Cultural intelligence: A key approach with cross-border colleagues

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Instead of cultural knowledge you need a higher order skill: cultural intelligence

If you work on a global team you soon find that other cultures think and act differently to us. The culturally illiterate response is to be shocked and wonder why people don’t all behave the way those back home do. You can be assured that the rest of the team will be equally shocked by the way you behave and they will wonder why you don’t behave properly, like they do. You need some way of bridging this huge culture gap, which is a constant source of misunderstanding, conflict and poor teamwork.

At this point a common reaction is to try to acquire some cultural knowledge in an attempt to decipher the other culture. But it is hard enough trying to decipher colleagues sitting next to you; trying to understand 1,000 different global cultures is an exercise in futility. You will never learn enough, and your goal is not to become the world’s leading anthropologist; your job is to make the global team work well.

Instead of cultural knowledge you need a higher order skill: cultural intelligence. Cultural intelligence is a mindset that allows you to succeed in any context, and it has four key elements:

  • Openness. If you never want to try new foods, music or films and all your news sources reflect your own beliefs, you will struggle on a global team. Be open to new ideas and new ways of working.
  • Adaptability. 'My way or no way' gets you nowhere on a global team. Accept that different ways of working may be as good or even better than the ones you know now.
  • Learning. You may not know a foreign culture, but be ready to learn very fast. As long as people see you are making an effort to learn and adapt they will forgive lapses of etiquette. Learning a few words of the local language shows goodwill and earns goodwill.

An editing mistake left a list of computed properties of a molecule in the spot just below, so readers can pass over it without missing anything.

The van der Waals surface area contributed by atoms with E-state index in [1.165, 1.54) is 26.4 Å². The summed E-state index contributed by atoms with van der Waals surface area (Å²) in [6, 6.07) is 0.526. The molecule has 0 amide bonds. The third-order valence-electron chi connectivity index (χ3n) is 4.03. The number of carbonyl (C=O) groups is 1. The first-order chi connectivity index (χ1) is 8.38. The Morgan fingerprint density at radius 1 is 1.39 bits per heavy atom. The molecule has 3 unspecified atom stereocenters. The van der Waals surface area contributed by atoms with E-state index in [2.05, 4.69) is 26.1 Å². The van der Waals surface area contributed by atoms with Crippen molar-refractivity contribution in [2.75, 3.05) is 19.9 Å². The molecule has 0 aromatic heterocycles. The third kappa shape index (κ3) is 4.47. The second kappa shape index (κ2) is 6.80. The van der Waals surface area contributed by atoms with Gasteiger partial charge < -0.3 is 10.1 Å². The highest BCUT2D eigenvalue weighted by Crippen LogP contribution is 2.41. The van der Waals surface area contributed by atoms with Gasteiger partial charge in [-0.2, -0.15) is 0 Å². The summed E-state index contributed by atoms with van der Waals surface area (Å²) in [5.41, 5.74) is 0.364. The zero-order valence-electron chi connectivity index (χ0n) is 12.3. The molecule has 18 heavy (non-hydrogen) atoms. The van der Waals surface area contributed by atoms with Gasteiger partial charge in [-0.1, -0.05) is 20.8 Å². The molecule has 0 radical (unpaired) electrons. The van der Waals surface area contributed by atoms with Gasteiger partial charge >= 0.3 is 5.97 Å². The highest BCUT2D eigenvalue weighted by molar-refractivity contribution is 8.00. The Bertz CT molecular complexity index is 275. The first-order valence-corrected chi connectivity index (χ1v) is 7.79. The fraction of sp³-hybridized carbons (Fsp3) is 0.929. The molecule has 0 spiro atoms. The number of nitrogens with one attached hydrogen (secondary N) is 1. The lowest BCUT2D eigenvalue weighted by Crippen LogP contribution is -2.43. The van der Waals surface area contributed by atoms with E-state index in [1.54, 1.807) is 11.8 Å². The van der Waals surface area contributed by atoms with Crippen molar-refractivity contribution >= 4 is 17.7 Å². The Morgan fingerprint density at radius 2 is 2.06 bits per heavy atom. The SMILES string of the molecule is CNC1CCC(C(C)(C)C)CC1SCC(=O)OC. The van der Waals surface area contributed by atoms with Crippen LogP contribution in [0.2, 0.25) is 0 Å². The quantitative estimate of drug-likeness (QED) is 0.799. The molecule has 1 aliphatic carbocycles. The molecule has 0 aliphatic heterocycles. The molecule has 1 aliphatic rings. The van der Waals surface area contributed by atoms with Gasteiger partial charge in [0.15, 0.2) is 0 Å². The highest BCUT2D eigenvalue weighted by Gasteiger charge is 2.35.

• Positive regard. Positive regard looks for the best in other people and cultures. It sees differences as an opportunity, not a problem.

The difference between cultural knowledge and cultural intelligence reflects how we think about different cultures. In workshops teams are quick to guess the nationalities that lie behind the national stereotypes described in the left-hand column below. That shows good cultural knowledge, but it also shows that most stereotypes are negative. The more culturally intelligent response is to see the positive side of different cultures, and to use that to build high performance (as you can see on the right-hand column below).

Cultural knowledge

Cultural intelligence

Loud, brash and pushy. Talk too much

Optimistic, energetic, can-do

Euphemistic, pessimistic and monolingual

Fair play, flexible and open

Think they are intellectually and culturally superior; aloof

Bringers of reason and insight

Deferential and say yes even if they cannot deliver

Partners who will do their best to please

Dull and boring engineers; very literal

Highly practical and reliable

Never say anything, avoid conflict, insular but polite

High effort, high quality, high reliability and good team players

Pushy and focused on face and money

Hardworking and focused

Cultural differences are not just between nationalities. Within your office there will be endless different tribes with different cultures: sales versus finance, top management versus junior management. And every family discovers that each generation comes from a weird and alien culture. Understanding the endlessly changing culture of a teenager is impossible.

No-one can achieve sufficient cultural knowledge to master all these tribes. Instead cultural intelligence will help you thrive in any alien culture, whether it is around the world, around the office or around the family.

Jo Owen is a leading social entrepreneur and award-winning author. Global Teams is one of his latest books

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